- Open MS store and download your favorite distribution, I selected Ubuntu.
- Don’t close the store just yet and wait for the installation to complete.
- You can also open from command prompt by typing “Ubuntu.exe” from the distro installation folder, or selecting ubuntu from app menu.
- Create a UNIX username
- Create a UNIX password
- Now lets update our distro to latest
- Run “sudo apt-get update”
- Run “sudo apt-get upgrade”
Install Terraform on linux distro:
- Run the following commands to install unzip
- “sudo apt-get install unzip”
- Copy the link address to latest Linux 64-bit download from this page here
- Run the following command to install Terraform
- “wget https://releases.hashicorp.com/terraform/0.12.7/terraform_0.12.7_linux_amd64.zip”
- “unzip terraform_0.12.7_linux_amd64.zip”
- “sudo mv terraform /usr/local/bin”
- Run the following command to verify its has been implemented successfully
- “terraform version”
- Should show “Terraform v0.12.7” (based on the version I downloaded)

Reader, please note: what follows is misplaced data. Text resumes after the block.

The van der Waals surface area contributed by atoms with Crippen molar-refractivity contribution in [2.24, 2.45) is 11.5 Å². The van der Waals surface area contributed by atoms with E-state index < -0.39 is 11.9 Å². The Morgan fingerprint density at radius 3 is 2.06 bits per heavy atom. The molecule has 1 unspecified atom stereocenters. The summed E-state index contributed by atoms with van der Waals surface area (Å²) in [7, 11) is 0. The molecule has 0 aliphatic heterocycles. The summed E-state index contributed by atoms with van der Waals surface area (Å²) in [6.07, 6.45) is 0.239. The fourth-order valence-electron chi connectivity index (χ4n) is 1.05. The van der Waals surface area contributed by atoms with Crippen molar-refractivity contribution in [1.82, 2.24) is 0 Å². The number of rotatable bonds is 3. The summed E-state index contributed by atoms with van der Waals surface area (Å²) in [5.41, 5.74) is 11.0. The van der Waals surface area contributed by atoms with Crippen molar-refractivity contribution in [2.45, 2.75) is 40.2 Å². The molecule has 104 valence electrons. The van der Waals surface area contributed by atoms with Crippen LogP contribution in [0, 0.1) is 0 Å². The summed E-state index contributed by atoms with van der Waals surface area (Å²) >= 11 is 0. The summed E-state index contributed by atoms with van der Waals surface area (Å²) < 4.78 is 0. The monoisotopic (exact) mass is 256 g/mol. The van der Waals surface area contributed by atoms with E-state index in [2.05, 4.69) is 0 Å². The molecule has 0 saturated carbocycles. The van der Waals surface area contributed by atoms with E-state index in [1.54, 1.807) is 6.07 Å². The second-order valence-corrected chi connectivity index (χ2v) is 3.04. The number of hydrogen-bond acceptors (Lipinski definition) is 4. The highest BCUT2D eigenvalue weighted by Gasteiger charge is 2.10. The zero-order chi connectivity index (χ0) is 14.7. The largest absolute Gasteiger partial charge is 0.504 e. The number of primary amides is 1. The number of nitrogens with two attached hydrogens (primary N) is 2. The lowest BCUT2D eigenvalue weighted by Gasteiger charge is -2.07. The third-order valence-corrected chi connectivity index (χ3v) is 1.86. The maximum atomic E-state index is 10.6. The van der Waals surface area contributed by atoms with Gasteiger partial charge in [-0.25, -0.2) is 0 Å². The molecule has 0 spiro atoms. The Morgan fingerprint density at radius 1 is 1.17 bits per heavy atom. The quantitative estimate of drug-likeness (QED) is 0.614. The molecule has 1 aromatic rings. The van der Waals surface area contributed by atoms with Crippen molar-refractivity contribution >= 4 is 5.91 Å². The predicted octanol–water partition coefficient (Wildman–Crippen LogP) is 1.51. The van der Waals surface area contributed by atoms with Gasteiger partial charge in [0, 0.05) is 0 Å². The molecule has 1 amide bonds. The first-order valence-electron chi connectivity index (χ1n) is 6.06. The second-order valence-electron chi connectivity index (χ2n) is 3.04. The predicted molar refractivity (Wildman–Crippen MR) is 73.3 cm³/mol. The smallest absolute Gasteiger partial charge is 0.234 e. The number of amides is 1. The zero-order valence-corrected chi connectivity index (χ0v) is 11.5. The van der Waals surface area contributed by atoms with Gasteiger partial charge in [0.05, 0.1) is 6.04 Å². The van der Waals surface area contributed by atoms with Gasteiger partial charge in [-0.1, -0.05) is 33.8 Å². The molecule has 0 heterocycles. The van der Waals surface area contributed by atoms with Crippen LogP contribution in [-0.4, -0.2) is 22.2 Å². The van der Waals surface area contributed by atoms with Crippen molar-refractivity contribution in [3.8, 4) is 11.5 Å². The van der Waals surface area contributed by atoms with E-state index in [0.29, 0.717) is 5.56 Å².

Install the Azure and AWS CLI on the linux distro
This is not necessary but super useful if you have deploying to these cloud vendors.
- Azure CLI installation steps
- Run the following command to verify its working
- “az -v”
- AWS CLI installation steps
- Run the following command to install
- “sudo apt-get install awscli”
- Run the following command to verify its working
- “aws version”
Very happy to be acknowledged as a for another year! We have such a great and congrats to all the other 2019 vExperts. Keep up the good work, its worth it.
Being a VMware Partner has its perks and EMPOWER is definitely one of them! In previous years we had PEX which was scheduled alongside VMworld, but attending the technical sessions the weekend before was tough and made for a very long week in Vegas Last year this returned to its original standalone schedule with a great location and provided a lot more content to technical partners.
2019 is no different, and definitely improved upon with the addition of Lisbon (Europe) and Singapore (Asia) conference locations. VMware has also done a great job of listening to partner feedback to make this a standout event with recently added sessions like:
- VMware’s Storage and Availability Vision and Strategy
- VMware’s Hybrid Cloud Vision and Strategy
- Partner VCDX Session: Customer Win with Hyper-Converged Infrastructure
- Partner VCDX Session: Customer Win – Architectural Considerations for SDDC Customer Wins
- Partner VCDX Session: Customer Win – Hybrid Cloud Use Cases
Here are some of the highlights that I think are worth mentioning and what you can provide to your manager as reasons for attending, other than this awesome letter of course.
- Exclusive access to the same content that is enabling the VMware field teams. All marketing fluff has been removed 😊